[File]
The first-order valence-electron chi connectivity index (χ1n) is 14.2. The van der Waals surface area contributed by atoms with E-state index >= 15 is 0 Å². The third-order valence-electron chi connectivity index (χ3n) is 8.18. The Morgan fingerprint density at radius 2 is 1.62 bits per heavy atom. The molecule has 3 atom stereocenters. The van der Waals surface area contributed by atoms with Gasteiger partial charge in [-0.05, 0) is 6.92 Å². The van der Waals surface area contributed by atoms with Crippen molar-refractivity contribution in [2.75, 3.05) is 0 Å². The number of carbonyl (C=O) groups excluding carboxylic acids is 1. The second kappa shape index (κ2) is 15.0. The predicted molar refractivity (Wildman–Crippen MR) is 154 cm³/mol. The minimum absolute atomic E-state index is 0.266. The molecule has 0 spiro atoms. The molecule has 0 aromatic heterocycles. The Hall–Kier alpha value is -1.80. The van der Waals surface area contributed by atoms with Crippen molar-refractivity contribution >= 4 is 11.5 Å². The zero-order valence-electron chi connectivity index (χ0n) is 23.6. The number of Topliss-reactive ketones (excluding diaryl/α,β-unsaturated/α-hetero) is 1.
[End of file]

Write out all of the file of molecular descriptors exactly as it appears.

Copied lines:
The first-order valence-electron chi connectivity index (χ1n) is 14.2. The van der Waals surface area contributed by atoms with E-state index >= 15 is 0 Å². The third-order valence-electron chi connectivity index (χ3n) is 8.18. The Morgan fingerprint density at radius 2 is 1.62 bits per heavy atom. The molecule has 3 atom stereocenters. The van der Waals surface area contributed by atoms with Gasteiger partial charge in [-0.05, 0) is 6.92 Å². The van der Waals surface area contributed by atoms with Crippen molar-refractivity contribution in [2.75, 3.05) is 0 Å². The number of carbonyl (C=O) groups excluding carboxylic acids is 1. The second kappa shape index (κ2) is 15.0. The predicted molar refractivity (Wildman–Crippen MR) is 154 cm³/mol. The minimum absolute atomic E-state index is 0.266. The molecule has 0 spiro atoms. The molecule has 0 aromatic heterocycles. The Hall–Kier alpha value is -1.80. The van der Waals surface area contributed by atoms with Crippen molar-refractivity contribution >= 4 is 11.5 Å². The zero-order valence-electron chi connectivity index (χ0n) is 23.6. The number of Topliss-reactive ketones (excluding diaryl/α,β-unsaturated/α-hetero) is 1.